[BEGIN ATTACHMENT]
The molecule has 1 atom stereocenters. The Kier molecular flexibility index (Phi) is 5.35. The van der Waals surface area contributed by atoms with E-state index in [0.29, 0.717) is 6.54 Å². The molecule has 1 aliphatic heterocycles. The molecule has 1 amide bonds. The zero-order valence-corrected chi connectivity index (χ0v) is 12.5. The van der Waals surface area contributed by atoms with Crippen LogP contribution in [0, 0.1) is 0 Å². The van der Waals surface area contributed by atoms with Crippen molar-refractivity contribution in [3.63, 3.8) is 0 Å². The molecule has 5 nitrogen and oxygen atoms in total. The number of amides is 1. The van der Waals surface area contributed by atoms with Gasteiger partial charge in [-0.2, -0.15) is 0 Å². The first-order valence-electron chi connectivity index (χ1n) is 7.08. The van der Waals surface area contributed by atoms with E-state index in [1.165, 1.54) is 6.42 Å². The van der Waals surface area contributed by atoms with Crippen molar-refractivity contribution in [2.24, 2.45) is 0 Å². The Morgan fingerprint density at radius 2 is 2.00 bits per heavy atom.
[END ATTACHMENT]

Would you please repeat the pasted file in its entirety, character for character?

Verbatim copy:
The molecule has 1 atom stereocenters. The Kier molecular flexibility index (Phi) is 5.35. The van der Waals surface area contributed by atoms with E-state index in [0.29, 0.717) is 6.54 Å². The molecule has 1 aliphatic heterocycles. The molecule has 1 amide bonds. The zero-order valence-corrected chi connectivity index (χ0v) is 12.5. The van der Waals surface area contributed by atoms with Crippen LogP contribution in [0, 0.1) is 0 Å². The van der Waals surface area contributed by atoms with Crippen molar-refractivity contribution in [3.63, 3.8) is 0 Å². The molecule has 5 nitrogen and oxygen atoms in total. The number of amides is 1. The van der Waals surface area contributed by atoms with Gasteiger partial charge in [-0.2, -0.15) is 0 Å². The first-order valence-electron chi connectivity index (χ1n) is 7.08. The van der Waals surface area contributed by atoms with E-state index in [1.165, 1.54) is 6.42 Å². The van der Waals surface area contributed by atoms with Crippen molar-refractivity contribution in [2.24, 2.45) is 0 Å². The Morgan fingerprint density at radius 2 is 2.00 bits per heavy atom.